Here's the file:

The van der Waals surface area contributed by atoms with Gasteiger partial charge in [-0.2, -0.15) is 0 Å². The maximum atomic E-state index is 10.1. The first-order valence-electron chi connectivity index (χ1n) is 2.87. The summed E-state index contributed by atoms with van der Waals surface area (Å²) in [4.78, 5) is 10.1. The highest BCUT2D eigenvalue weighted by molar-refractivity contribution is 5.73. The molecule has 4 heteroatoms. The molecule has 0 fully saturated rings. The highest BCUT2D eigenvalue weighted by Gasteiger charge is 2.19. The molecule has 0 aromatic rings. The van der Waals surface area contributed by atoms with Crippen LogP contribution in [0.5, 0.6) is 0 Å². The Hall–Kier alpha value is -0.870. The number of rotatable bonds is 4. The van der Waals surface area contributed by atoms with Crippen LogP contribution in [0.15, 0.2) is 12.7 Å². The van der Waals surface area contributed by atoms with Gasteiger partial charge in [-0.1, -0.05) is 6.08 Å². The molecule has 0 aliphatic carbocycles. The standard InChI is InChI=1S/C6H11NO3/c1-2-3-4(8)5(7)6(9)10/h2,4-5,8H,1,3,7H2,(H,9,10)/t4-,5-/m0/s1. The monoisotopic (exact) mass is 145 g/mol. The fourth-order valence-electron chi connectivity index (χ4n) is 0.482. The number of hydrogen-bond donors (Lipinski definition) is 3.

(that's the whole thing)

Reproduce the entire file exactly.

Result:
The van der Waals surface area contributed by atoms with Gasteiger partial charge in [-0.2, -0.15) is 0 Å². The maximum atomic E-state index is 10.1. The first-order valence-electron chi connectivity index (χ1n) is 2.87. The summed E-state index contributed by atoms with van der Waals surface area (Å²) in [4.78, 5) is 10.1. The highest BCUT2D eigenvalue weighted by molar-refractivity contribution is 5.73. The molecule has 4 heteroatoms. The molecule has 0 fully saturated rings. The highest BCUT2D eigenvalue weighted by Gasteiger charge is 2.19. The molecule has 0 aromatic rings. The van der Waals surface area contributed by atoms with Crippen LogP contribution in [0.5, 0.6) is 0 Å². The Hall–Kier alpha value is -0.870. The number of rotatable bonds is 4. The van der Waals surface area contributed by atoms with Crippen LogP contribution in [0.15, 0.2) is 12.7 Å². The van der Waals surface area contributed by atoms with Gasteiger partial charge in [-0.1, -0.05) is 6.08 Å². The molecule has 0 aliphatic carbocycles. The standard InChI is InChI=1S/C6H11NO3/c1-2-3-4(8)5(7)6(9)10/h2,4-5,8H,1,3,7H2,(H,9,10)/t4-,5-/m0/s1. The monoisotopic (exact) mass is 145 g/mol. The fourth-order valence-electron chi connectivity index (χ4n) is 0.482. The number of hydrogen-bond donors (Lipinski definition) is 3.